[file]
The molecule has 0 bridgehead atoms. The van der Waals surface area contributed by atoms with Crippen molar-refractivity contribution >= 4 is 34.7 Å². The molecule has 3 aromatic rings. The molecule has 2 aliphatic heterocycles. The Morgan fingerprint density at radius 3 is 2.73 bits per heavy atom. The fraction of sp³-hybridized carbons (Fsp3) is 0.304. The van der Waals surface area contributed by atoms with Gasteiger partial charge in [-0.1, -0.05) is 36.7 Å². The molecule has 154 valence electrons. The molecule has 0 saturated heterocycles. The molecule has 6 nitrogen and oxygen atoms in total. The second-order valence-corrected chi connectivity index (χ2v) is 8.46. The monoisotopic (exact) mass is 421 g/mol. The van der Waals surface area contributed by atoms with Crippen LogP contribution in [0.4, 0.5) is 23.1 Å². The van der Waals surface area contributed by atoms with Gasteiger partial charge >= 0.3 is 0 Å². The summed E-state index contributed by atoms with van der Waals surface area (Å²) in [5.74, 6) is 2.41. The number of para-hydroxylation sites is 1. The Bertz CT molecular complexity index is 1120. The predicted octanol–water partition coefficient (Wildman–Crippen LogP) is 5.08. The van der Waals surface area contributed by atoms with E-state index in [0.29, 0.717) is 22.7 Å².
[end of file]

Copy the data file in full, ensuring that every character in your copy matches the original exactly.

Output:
The molecule has 0 bridgehead atoms. The van der Waals surface area contributed by atoms with Crippen molar-refractivity contribution >= 4 is 34.7 Å². The molecule has 3 aromatic rings. The molecule has 2 aliphatic heterocycles. The Morgan fingerprint density at radius 3 is 2.73 bits per heavy atom. The fraction of sp³-hybridized carbons (Fsp3) is 0.304. The van der Waals surface area contributed by atoms with Gasteiger partial charge in [-0.1, -0.05) is 36.7 Å². The molecule has 154 valence electrons. The molecule has 0 saturated heterocycles. The molecule has 6 nitrogen and oxygen atoms in total. The second-order valence-corrected chi connectivity index (χ2v) is 8.46. The monoisotopic (exact) mass is 421 g/mol. The van der Waals surface area contributed by atoms with Crippen LogP contribution in [0.4, 0.5) is 23.1 Å². The van der Waals surface area contributed by atoms with Gasteiger partial charge >= 0.3 is 0 Å². The summed E-state index contributed by atoms with van der Waals surface area (Å²) in [5.74, 6) is 2.41. The number of para-hydroxylation sites is 1. The Bertz CT molecular complexity index is 1120. The predicted octanol–water partition coefficient (Wildman–Crippen LogP) is 5.08. The van der Waals surface area contributed by atoms with E-state index in [0.29, 0.717) is 22.7 Å².